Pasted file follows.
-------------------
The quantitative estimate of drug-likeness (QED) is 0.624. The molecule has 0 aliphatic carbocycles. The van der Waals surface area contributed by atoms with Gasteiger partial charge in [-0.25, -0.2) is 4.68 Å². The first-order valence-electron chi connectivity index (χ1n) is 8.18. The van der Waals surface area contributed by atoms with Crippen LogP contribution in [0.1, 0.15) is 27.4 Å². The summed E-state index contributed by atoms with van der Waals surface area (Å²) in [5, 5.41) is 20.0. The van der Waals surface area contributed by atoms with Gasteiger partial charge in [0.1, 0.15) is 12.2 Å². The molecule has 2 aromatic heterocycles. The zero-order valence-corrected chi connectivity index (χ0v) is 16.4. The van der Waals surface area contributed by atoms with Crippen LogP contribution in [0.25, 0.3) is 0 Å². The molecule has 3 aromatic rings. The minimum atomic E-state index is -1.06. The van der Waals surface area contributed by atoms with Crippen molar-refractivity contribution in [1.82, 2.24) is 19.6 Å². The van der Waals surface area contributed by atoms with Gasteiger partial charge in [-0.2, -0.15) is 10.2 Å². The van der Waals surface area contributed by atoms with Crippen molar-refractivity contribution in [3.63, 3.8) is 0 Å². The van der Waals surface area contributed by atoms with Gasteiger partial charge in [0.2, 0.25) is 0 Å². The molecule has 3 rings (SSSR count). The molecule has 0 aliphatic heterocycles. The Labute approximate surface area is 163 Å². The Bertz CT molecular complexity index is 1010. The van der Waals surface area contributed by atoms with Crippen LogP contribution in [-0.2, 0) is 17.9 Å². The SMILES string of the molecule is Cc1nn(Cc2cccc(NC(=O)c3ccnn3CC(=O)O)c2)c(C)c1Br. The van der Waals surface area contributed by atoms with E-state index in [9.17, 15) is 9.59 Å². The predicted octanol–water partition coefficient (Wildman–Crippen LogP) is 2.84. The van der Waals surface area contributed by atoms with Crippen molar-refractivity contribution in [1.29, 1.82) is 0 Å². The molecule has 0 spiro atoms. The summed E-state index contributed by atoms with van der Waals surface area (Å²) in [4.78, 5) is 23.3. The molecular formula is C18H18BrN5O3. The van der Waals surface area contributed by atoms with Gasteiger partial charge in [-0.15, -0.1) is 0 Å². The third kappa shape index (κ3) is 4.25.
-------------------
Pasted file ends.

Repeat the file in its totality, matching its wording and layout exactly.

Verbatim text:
The quantitative estimate of drug-likeness (QED) is 0.624. The molecule has 0 aliphatic carbocycles. The van der Waals surface area contributed by atoms with Gasteiger partial charge in [-0.25, -0.2) is 4.68 Å². The first-order valence-electron chi connectivity index (χ1n) is 8.18. The van der Waals surface area contributed by atoms with Crippen LogP contribution in [0.1, 0.15) is 27.4 Å². The summed E-state index contributed by atoms with van der Waals surface area (Å²) in [5, 5.41) is 20.0. The van der Waals surface area contributed by atoms with Gasteiger partial charge in [0.1, 0.15) is 12.2 Å². The molecule has 2 aromatic heterocycles. The zero-order valence-corrected chi connectivity index (χ0v) is 16.4. The van der Waals surface area contributed by atoms with Crippen LogP contribution in [0.25, 0.3) is 0 Å². The molecule has 3 aromatic rings. The minimum atomic E-state index is -1.06. The van der Waals surface area contributed by atoms with Crippen molar-refractivity contribution in [1.82, 2.24) is 19.6 Å². The van der Waals surface area contributed by atoms with Gasteiger partial charge in [-0.2, -0.15) is 10.2 Å². The van der Waals surface area contributed by atoms with Crippen molar-refractivity contribution in [3.63, 3.8) is 0 Å². The van der Waals surface area contributed by atoms with Gasteiger partial charge in [0.2, 0.25) is 0 Å². The molecule has 3 rings (SSSR count). The molecule has 0 aliphatic heterocycles. The Labute approximate surface area is 163 Å². The Bertz CT molecular complexity index is 1010. The van der Waals surface area contributed by atoms with Crippen LogP contribution in [-0.2, 0) is 17.9 Å². The SMILES string of the molecule is Cc1nn(Cc2cccc(NC(=O)c3ccnn3CC(=O)O)c2)c(C)c1Br. The van der Waals surface area contributed by atoms with E-state index in [9.17, 15) is 9.59 Å². The predicted octanol–water partition coefficient (Wildman–Crippen LogP) is 2.84. The van der Waals surface area contributed by atoms with Crippen molar-refractivity contribution in [1.29, 1.82) is 0 Å². The molecule has 0 spiro atoms. The summed E-state index contributed by atoms with van der Waals surface area (Å²) in [4.78, 5) is 23.3. The molecular formula is C18H18BrN5O3. The van der Waals surface area contributed by atoms with Gasteiger partial charge in [-0.15, -0.1) is 0 Å². The third kappa shape index (κ3) is 4.25.